We’ve slogged through many years of daily news about the oil industry globally, nationally and locally. We’ve read of myriad deals among corporations and nations eager to acquire wealth by supplying us with the oozy remains of long-dead dinosaurs. We’ve cringed at every “spill” (you gotta hand it to whomever co-opted that relatively benign word so it’s used irrespective of the volume of oil released), and we’ve been horrified at the huge blowouts such as BP’s famed 3-month gusher in the Gulf of Mexico.

Lately, we’ve experienced fracking, that lightly regulated practice of dumping exotic mixes of toxic chemicals (usually vaguely identified) and millions of gallons of precious water deep underground in an effort to force out oil and gas. We’ve also learned to fear the long-time object of America’s affection, the trains, as they began hauling volatile crude in tanker cars prone to rupturing when derailed, threatening horrendous conflagrations such as the one at Lac-Mégantic in Quebec.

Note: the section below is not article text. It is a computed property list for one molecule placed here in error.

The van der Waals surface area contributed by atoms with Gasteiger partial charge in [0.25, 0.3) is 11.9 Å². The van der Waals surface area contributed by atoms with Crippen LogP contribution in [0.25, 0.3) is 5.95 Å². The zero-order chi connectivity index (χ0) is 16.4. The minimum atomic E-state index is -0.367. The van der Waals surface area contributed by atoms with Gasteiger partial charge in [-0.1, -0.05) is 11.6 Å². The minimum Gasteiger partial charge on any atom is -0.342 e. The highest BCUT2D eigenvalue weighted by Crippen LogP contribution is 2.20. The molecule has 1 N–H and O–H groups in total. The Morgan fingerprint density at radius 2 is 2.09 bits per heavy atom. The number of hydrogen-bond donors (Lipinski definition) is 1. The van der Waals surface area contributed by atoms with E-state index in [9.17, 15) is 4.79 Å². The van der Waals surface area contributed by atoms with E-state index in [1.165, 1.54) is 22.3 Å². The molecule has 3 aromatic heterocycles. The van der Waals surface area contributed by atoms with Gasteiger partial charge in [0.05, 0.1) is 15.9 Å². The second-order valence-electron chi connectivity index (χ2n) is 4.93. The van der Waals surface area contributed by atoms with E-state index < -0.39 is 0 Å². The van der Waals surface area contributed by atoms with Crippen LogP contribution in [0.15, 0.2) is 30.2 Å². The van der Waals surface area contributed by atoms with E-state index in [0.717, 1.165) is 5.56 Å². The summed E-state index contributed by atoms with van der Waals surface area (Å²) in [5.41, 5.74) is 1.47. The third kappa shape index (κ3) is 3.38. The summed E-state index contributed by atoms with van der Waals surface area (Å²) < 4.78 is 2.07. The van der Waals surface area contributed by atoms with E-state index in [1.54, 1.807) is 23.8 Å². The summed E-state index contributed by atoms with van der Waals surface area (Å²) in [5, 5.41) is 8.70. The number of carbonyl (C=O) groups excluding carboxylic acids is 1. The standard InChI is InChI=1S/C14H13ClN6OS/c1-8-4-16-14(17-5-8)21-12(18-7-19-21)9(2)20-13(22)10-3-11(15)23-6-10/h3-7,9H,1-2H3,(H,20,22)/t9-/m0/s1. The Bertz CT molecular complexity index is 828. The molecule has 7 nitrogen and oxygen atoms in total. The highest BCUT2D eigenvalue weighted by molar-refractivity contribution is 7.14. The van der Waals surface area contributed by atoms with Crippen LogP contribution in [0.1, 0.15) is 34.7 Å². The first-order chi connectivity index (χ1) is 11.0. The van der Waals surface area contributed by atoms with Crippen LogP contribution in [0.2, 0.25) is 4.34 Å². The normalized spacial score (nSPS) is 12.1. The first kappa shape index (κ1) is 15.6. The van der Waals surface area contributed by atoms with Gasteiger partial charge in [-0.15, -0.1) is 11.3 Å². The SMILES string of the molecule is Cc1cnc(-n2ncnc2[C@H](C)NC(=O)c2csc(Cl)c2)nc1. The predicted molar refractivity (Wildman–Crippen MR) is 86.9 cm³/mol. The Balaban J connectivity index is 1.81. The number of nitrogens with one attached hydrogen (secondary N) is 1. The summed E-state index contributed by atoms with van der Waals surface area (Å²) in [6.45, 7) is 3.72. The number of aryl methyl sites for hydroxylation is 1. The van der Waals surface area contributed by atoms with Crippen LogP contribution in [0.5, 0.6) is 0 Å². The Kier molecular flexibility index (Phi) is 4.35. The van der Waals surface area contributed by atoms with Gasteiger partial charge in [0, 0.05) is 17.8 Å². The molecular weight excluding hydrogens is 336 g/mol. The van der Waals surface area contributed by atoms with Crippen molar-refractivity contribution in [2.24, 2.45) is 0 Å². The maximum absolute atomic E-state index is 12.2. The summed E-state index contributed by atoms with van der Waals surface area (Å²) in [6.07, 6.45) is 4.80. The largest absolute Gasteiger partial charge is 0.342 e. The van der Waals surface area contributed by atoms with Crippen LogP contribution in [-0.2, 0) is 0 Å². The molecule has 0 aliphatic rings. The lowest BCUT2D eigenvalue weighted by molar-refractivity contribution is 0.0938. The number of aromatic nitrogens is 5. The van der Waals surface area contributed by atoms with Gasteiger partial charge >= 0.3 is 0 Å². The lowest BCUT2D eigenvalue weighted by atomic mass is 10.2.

And there are fracking-associated health concerns which came to the attention of public health experts only relatively recently. And the wars, oh lord, the wars that have obliterated, permanently maimed and displaced unknown numbers of human (and other) beings as one group or nation confronted the other in fierce struggles for oil.

Subsidies we provide for oil have cost us, too. It’s estimated a whopping $470 billion was bestowed on the oil and gas industry by the US over the last century. Those subsidies have become entrenched in the national budget and governmental and industry expectations. Current US oil subsidies are reportedly around $4.8 billion a year, about half going to ExxonMobil, Shell, Chevron, BP, and ConocoPhillips. Holy cows indeed!

Lately, however, things have not seemed so rosy. An oil glut on the international scene, which began early fall of last year, and recognition that a lot of oil is languishing in storage, led to a major retraction in oil prices globally—from a high of $109 (Brent) in May, 2014 to $60.48 (Brent) yesterday. Break-even charts (here, here, here, here) illustrate which oil producers are in greater danger from the recent plunge in price and there is the steady drip, drip, drip of negative news.

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